There is a very rural New England debate raging in the small town of Mont Vernon, N.H. (pop. 2,400), this week, as residents prepare to vote over whether or not to change the name of a local, manmade body of water named "Jew Pond."

The moniker dates back to the 1920s, when "Jew Pond" first appeared on a local map. It's been known by many names over the years—Carleton Pond and Spring Pond included—but it's "Jew Pond" that has stuck, and it's what most people in the community know the "muddy, manmade body of water" by. But, as tends to happen in small New England towns with changing populations, it's no longer considered harmless by all. At today's town meeting, Mont Vernon will vote on Jew Pond's future.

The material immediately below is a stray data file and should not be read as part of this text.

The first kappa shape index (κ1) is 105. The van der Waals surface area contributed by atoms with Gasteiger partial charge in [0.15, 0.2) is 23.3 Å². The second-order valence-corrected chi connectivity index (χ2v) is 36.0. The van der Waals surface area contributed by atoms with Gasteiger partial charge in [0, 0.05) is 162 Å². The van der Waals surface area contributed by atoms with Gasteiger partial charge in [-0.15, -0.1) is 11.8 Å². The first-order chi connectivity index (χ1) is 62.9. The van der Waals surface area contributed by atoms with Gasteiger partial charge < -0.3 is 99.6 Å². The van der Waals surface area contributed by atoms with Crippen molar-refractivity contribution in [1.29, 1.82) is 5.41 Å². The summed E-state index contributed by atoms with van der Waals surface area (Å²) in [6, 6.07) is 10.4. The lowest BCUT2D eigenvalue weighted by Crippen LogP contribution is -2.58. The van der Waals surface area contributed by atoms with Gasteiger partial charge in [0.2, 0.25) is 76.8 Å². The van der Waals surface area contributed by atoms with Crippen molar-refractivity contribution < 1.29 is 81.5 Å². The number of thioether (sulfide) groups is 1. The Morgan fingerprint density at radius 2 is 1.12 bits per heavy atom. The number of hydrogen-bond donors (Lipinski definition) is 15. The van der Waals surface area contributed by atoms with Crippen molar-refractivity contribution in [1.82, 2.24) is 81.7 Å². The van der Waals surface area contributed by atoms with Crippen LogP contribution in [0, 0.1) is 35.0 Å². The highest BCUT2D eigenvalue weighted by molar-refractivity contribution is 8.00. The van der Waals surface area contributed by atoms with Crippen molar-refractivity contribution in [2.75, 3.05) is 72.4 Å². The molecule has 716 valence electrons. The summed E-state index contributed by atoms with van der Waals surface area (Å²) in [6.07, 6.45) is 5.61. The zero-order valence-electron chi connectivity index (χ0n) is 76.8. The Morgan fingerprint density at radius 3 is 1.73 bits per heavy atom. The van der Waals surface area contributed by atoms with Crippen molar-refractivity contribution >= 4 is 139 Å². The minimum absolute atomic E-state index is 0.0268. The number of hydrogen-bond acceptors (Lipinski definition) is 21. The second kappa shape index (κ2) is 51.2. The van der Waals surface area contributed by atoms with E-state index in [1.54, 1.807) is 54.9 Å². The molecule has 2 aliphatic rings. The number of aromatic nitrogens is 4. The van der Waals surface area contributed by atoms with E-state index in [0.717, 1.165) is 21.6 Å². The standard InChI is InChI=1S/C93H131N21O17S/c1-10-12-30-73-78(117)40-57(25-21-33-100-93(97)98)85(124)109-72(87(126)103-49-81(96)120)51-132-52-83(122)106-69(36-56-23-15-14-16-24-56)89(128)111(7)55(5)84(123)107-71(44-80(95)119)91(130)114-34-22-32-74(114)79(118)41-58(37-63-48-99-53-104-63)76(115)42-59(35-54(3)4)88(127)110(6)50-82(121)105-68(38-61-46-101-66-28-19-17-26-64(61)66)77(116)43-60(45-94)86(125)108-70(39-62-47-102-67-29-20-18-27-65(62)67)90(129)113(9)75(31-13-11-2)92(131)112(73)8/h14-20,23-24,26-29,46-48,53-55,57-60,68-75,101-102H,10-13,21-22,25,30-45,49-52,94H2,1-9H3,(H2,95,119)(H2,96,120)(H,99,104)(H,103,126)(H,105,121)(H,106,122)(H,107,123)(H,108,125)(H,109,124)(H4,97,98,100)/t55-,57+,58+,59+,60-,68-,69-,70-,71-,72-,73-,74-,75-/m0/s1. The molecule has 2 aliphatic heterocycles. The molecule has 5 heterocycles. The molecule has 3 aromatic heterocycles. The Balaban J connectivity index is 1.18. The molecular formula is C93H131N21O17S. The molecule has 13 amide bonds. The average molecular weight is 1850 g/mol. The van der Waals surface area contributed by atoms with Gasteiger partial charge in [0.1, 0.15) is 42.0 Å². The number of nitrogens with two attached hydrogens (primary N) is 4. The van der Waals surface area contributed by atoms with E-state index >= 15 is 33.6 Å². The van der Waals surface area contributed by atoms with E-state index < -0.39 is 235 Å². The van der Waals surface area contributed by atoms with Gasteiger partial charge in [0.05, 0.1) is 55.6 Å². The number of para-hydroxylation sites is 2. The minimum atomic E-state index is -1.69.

Town health officer Rich Masters told the AP this week that the pond was originally built as an irrigation source for a hotel golf course that had made it clear in brochures "that Jewish guests were not welcome." They called it Spring Pond, but Jew Pond came about some time later, when "two Jewish businessmen from Boston bought the hotel" and hoped to expand the pond to call it Lake Serene. It never happened.

A few Mont Vernon residents don't understand the sudden fuss over the name. Zoe Fimbel, a member of the local Historical Society, maintained that there is "nothing bigoted" about Jew Pond:

She said it was more about long-time residents in the 1920s being annoyed by out-of-towners trying to turn the pond into something it was not.

"It's too bad it's gotten to be such an issue when it's never even referred to or portrayed in a negative way," she said. "It's more like, ‘It's the Jew's Pond. The new man in town.'"

She said she's been surprised by the flap and finds it ironic that one of the proposed alternate names, Frog Pond, could be offensive to French people.

That is true. Let's just call this thing Freedom Fry Pond and move on, New Hampshire.

[AP. Photo: AP]